Apache HTTP Server Version 1.3

Module mod_usertrack

This module uses cookies to provide for a clickstream log of user activity on a site.

Status: Extension
Source File: mod_usertrack.c
Module Identifier: usertrack_module
Compatibility: Known as mod_cookies prior to Apache 1.3.


Previous releases of Apache have included a module which generates a 'clickstream' log of user activity on a site using cookies. This was called the "cookies" module, mod_cookies. In Apache 1.2 and later this module has been renamed the "user tracking" module, mod_usertrack. This module has been simplified and new directives added.



Previously, the cookies module (now the user tracking module) did its own logging, using the CookieLog directive. In this release, this module does no logging at all. Instead, a configurable log format file should be used to log user click-streams. This is possible because the logging module now allows multiple log files. The cookie itself is logged by using the text %{cookie}n in the log file format. For example:

CustomLog logs/clickstream "%{cookie}n %r %t"
For backward compatibility the configurable log module implements the old CookieLog directive, but this should be upgraded to the above CustomLog directive.

2-digit or 4-digit dates for cookies?

(the following is from message <022701bda43d$9d32bbb0$1201a8c0@christian.office.sane.com> in the new-httpd archives)
From: "Christian Allen" <christian@sane.com>
Subject: Re: Apache Y2K bug in mod_usertrack.c
Date: Tue, 30 Jun 1998 11:41:56 -0400

Did some work with cookies and dug up some info that might be useful.

True, Netscape claims that the correct format NOW is four digit dates, and
four digit dates do in fact work... for Netscape 4.x (Communicator), that
is.  However, 3.x and below do NOT accept them.  It seems that Netscape
originally had a 2-digit standard, and then with all of the Y2K hype and
probably a few complaints, changed to a four digit date for Communicator.
Fortunately, 4.x also understands the 2-digit format, and so the best way to
ensure that your expiration date is legible to the client's browser is to
use 2-digit dates.

However, this does not limit expiration dates to the year 2000; if you use
an expiration year of "13", for example, it is interpreted as 2013, NOT
1913!  In fact, you can use an expiration year of up to "37", and it will be
understood as "2037" by both MSIE and Netscape versions 3.x and up (not sure
about versions previous to those).  Not sure why Netscape used that
particular year as its cut-off point, but my guess is that it was in respect
to UNIX's 2038 problem.  Netscape/MSIE 4.x seem to be able to understand
2-digit years beyond that, at least until "50" for sure (I think they
understand up until about "70", but not for sure).

Summary:  Mozilla 3.x and up understands two digit dates up until "37"
(2037).  Mozilla 4.x understands up until at least "50" (2050) in 2-digit
form, but also understands 4-digit years, which can probably reach up until
9999.  Your best bet for sending a long-life cookie is to send it for some
time late in the year "37".

CookieDomain directive

Syntax: CookieDomain domain
Context: server config, virtual host, directory, .htaccess
Status: optional
Module: mod_usertrack Compatibility: Apache 1.3.21 and later

This directive controls the setting of the domain to which the tracking cookie applies. If not present, no domain is included in the cookie header field.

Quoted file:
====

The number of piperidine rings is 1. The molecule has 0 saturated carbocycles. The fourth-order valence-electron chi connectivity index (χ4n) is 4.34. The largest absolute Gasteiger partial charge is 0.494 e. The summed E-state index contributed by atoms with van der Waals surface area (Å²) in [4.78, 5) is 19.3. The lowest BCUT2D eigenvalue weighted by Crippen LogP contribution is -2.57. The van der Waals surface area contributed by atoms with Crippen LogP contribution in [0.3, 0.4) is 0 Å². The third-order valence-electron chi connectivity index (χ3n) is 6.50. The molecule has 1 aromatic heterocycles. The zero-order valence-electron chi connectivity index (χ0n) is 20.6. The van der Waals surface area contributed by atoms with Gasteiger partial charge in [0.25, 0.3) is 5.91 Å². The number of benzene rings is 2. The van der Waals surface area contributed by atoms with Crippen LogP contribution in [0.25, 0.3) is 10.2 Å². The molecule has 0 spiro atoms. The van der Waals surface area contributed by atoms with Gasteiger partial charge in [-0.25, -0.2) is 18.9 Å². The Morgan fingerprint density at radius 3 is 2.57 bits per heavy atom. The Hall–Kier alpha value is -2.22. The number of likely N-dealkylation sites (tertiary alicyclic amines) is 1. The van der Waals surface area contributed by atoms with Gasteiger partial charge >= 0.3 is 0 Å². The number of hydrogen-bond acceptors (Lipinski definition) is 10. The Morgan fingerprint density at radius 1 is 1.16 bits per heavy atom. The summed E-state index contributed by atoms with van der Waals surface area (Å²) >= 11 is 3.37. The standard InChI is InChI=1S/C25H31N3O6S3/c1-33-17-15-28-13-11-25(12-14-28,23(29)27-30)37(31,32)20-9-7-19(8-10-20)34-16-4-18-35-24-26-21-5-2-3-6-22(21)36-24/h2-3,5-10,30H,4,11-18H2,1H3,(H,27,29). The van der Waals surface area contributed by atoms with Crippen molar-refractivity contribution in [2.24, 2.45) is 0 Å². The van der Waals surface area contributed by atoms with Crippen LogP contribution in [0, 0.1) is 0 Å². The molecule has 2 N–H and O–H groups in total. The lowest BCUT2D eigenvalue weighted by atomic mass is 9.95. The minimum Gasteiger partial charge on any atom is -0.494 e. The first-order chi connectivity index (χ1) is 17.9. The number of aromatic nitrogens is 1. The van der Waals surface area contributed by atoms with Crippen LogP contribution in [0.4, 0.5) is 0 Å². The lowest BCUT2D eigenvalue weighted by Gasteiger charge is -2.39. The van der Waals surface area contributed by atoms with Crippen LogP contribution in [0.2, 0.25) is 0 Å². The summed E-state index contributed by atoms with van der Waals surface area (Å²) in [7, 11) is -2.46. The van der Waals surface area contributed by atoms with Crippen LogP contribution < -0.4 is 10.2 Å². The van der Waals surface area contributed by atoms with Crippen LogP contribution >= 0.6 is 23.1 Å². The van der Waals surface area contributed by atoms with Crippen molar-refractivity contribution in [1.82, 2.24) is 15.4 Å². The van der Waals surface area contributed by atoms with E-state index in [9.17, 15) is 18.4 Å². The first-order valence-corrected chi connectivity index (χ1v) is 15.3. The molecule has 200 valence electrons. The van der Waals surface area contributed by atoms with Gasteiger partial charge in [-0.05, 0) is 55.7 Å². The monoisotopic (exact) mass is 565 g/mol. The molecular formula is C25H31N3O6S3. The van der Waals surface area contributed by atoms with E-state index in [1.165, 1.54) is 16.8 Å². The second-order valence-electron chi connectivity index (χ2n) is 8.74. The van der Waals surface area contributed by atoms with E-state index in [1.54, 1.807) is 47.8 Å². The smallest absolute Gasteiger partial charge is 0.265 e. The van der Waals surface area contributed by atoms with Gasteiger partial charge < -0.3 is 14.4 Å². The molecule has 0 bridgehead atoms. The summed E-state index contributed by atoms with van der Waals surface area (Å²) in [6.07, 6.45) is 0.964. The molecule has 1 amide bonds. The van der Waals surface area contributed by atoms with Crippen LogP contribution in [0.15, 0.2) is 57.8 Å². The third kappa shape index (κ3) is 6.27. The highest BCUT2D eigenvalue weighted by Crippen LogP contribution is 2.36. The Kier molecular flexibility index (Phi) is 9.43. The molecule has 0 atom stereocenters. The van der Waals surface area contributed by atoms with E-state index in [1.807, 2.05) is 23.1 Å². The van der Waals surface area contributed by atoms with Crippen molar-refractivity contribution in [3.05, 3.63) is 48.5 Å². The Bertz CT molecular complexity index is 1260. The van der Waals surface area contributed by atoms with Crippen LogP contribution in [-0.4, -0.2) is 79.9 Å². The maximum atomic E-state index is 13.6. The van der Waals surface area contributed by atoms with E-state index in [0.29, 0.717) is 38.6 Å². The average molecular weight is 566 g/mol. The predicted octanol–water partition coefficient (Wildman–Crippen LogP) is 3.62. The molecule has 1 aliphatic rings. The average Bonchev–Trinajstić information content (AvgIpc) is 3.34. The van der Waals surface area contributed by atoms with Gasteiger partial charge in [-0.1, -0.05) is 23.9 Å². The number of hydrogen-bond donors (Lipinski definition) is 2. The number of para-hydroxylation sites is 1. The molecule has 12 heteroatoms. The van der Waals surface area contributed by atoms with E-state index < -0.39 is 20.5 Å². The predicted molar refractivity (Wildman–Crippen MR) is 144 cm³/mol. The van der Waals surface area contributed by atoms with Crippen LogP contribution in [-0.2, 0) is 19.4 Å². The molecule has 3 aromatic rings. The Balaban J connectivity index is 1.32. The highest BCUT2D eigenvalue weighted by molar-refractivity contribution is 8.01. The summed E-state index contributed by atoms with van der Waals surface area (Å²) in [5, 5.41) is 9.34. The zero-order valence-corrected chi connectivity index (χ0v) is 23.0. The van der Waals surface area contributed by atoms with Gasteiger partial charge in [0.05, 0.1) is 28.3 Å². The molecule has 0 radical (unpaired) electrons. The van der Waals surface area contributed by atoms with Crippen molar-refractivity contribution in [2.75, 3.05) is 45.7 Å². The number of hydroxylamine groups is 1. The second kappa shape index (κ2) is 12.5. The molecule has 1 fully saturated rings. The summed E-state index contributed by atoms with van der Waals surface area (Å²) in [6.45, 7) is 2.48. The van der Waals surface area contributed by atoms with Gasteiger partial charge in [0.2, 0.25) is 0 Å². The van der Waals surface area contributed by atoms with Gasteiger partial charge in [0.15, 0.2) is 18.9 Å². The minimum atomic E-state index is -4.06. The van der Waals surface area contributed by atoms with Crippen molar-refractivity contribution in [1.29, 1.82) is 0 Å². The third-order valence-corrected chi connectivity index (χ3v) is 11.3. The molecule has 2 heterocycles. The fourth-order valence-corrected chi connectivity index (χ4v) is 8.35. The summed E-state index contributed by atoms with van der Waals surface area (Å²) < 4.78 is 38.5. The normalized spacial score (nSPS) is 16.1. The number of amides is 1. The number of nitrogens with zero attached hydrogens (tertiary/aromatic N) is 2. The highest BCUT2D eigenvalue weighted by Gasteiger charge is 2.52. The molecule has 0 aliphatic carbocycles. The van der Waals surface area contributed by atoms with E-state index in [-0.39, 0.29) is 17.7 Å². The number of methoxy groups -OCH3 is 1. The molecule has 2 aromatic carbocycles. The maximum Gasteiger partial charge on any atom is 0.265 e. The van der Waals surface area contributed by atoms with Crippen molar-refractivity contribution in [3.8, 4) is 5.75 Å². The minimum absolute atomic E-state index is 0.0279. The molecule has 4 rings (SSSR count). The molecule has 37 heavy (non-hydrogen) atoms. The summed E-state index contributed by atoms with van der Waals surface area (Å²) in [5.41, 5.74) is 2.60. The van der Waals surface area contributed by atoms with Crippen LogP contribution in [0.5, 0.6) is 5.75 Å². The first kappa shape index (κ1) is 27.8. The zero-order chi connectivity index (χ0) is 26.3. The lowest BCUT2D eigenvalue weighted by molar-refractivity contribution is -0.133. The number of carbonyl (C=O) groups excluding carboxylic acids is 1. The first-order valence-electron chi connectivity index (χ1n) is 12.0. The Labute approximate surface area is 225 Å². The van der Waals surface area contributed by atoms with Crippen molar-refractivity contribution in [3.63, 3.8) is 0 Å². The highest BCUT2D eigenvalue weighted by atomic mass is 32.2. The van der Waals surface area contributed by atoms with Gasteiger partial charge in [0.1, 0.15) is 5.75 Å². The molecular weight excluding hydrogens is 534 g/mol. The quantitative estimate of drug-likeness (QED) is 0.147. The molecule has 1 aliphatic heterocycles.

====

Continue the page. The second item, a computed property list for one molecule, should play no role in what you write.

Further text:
The domain string must begin with a dot, and must include at least one embedded dot. That is, ".foo.com" is legal, but "foo.bar.com" and ".com" are not.

CookieExpires directive

Syntax: CookieExpires expiry-period
Context: 1.3.20 and earlier: server config, virtual host; 1.3.21 and later: server config, virtual host, directory, .htaccess
Status: optional
Module: mod_usertrack

When used, this directive sets an expiry time on the cookie generated by the usertrack module. The expiry-period can be given either as a number of seconds, or in the format such as "2 weeks 3 days 7 hours". Valid denominations are: years, months, weeks, hours, minutes and seconds. If the expiry time is in any format other than one number indicating the number of seconds, it must be enclosed by double quotes.

If this directive is not used, cookies last only for the current browser session.

CookieName directive

Syntax: CookieName token
Default: Apache
Context: server config, virtual host, directory, .htaccess
Status: optional
Module: mod_usertrack
Compatibility: Apache 1.3.7 and later

This directive allows you to change the name of the cookie this module uses for its tracking purposes. By default the cookie is named "Apache".

You must specify a valid cookie name; results are unpredictable if you use a name containing unusual characters. Valid characters include A-Z, a-z, 0-9, "_", and "-".

CookieStyle directive

Syntax: CookieStyle Netscape|Cookie|Cookie2|RFC2109|RFC2965
Context: server config, virtual host, directory, .htaccess
Status: optional
Module: mod_usertrack

This directive controls the format of the cookie header field. The three formats allowed are:

Not all clients can understand all of these formats. but you should use the newest one that is generally acceptable to your users' browsers.

CookieTracking directive

Syntax: CookieTracking on|off
Context: server config, virtual host, directory, .htaccess
Override: FileInfo
Status: optional
Module: mod_usertrack

When the user track module is compiled in, and "CookieTracking on" is set, Apache will start sending a user-tracking cookie for all new requests. This directive can be used to turn this behavior on or off on a per-server or per-directory basis. By default, compiling mod_usertrack will not activate cookies.

Apache HTTP Server Version 1.3

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